'The housing sector can help domestic abuse victims and save lives.'
Housing organisations can and should help to save the lives of domestic abuse victims, says Anthony Duerden, as he explains what his organisation is doing in the latest of our exclusive comment pieces for Alison Inman's presidential appeal.
Last year I spoke at a reception at the House of Commons to celebrate SafeNet Domestic Abuse, who are one of the companies that makes up The Calico Group.
At the event I listened to the inspirational John and Penny Clough the father and mother of Jane Clough, who was brutally murdered by her ex-partner in 2010 talk about the impact of her death. As I listened I realised that Calico now goes further than our purpose of making a difference; as an organisation we save lives
When SafeNet joined our group I knew very little about the extent of domestic abuse despite working in housing for 15 years. Six years on, I and all the team at Calico are now much more aware of the scale and impact of domestic abuse.
We have recognised that we can do more to help those at risk and we have realised that the housing sector can do a lot more. So I was delighted when I heard that Alison Inman had chosen domestic abuse as the cause for her presidency.
As well as housing we also focus on health, care and support services which are delivered by different companies in our group. This means we don’t just provide refuge accommodation, we deliver the much needed-support for domestic abuse victims too.
Since SafeNet joined the Calico Group in 2011 we have increased the number of women we can support from 25 to over 100 at any one time. It is not just the women we support, as I write this article we have almost 100 children living in our refuges.
We have increased the amount of accommodation over the last five years because we know thousands of women get turned away from refuge services each year. Our refuge services are always full and by doing more there is no doubt we have saved lives.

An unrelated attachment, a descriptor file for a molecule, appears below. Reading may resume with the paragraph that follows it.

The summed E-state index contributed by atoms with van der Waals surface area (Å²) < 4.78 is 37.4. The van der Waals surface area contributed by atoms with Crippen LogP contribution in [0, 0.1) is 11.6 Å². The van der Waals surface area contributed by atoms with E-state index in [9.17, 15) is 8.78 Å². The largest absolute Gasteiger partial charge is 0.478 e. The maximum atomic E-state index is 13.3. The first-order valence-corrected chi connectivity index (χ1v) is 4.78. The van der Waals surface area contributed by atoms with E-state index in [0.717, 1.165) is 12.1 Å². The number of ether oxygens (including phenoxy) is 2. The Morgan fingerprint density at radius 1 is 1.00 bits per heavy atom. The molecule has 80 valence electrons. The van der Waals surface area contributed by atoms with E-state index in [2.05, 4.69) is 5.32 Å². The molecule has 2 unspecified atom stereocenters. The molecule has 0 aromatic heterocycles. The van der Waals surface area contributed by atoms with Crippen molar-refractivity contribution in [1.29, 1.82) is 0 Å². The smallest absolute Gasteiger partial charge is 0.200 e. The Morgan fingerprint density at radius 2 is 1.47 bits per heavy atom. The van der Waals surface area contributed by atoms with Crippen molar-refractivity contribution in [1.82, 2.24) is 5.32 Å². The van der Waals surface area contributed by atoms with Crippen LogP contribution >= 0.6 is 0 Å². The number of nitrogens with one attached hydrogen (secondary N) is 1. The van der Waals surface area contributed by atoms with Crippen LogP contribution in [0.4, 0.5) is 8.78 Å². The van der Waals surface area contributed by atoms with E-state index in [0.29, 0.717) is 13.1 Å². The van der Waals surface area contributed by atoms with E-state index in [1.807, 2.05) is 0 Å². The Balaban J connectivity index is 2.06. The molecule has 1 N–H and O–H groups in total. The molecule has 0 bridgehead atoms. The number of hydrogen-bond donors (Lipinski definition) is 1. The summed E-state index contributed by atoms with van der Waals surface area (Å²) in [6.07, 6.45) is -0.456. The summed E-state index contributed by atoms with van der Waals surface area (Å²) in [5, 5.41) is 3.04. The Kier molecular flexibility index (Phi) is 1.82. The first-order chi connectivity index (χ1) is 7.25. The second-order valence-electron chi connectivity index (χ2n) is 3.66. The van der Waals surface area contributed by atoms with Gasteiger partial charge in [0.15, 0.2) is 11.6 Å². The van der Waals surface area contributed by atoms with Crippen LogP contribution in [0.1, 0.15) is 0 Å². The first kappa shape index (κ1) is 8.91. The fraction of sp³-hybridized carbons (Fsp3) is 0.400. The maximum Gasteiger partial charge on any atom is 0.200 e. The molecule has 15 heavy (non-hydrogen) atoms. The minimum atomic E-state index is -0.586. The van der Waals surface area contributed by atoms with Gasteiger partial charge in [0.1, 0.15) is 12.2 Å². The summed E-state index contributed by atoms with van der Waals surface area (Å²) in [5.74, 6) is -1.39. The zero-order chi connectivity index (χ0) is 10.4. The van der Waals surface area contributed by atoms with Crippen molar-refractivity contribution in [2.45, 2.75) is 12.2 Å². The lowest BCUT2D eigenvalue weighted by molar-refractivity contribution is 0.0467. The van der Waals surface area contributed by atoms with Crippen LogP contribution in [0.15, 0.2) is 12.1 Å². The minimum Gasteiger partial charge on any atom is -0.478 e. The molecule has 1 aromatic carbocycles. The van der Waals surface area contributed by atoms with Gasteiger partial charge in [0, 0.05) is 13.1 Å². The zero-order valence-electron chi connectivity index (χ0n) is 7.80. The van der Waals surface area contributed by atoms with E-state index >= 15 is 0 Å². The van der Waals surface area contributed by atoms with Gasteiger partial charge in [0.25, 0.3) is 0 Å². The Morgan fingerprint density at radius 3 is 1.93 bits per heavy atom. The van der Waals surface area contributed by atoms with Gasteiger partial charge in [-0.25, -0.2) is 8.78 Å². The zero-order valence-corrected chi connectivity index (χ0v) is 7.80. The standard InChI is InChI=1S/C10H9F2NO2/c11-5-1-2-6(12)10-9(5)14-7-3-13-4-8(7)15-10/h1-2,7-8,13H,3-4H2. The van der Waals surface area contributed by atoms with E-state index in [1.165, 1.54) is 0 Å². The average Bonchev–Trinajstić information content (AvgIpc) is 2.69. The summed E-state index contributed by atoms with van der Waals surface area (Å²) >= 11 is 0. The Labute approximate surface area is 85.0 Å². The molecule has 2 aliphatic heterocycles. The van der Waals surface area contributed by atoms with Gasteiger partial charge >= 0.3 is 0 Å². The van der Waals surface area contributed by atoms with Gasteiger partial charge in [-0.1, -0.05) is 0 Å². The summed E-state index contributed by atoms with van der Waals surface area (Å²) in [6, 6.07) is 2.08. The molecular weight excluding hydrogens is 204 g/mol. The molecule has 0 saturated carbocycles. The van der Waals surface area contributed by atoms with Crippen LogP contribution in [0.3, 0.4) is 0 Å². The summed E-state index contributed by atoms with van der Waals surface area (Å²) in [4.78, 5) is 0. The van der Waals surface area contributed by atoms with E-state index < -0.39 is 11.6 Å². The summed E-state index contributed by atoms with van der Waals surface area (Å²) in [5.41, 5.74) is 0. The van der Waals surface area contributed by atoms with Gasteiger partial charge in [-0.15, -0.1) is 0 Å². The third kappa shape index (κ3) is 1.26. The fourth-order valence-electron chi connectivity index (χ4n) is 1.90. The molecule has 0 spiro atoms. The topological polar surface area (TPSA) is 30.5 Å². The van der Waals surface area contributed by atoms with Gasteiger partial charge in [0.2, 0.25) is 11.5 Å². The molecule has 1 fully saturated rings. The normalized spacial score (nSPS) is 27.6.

We now run five women’s refuges and have also added 11 safehouses to our services. This year we opened our first male safehouse, which is the only one in Lancashire. We have continued to do more, this year we opened our latest refuge called Jane’s Place which we built ourselves which provide 15 self-contained flats for women escaping domestic abuse.
Jane’s Place is a Recovery Refuge, developed by SafeNet and the Calico Group to deliver safe refuge to women and children with additional and complex needs. The facility opened in July 2017 and was filled within three weeks.
For many years, SafeNet had been unable to accept referrals for women (and their children) with highly complex needs (drug or alcohol dependency; mental health; criminal offending history or a combination of those needs) into our communal generic refuges. The impact of those with high complex needs and subsequent behaviours was too great. Through a lack of appropriate provision, many of the most vulnerable women and children remained in high risk, dangerous homes unable to find a place of safety away from abuse.
In the first three months, we had 111 referrals for Jane’s Place, with:
- 111 referrals to the 15 units
- 106 with drug and/or alcohol needs
- 71 with higher level mental health needs
- 16 with sexual abuse/trauma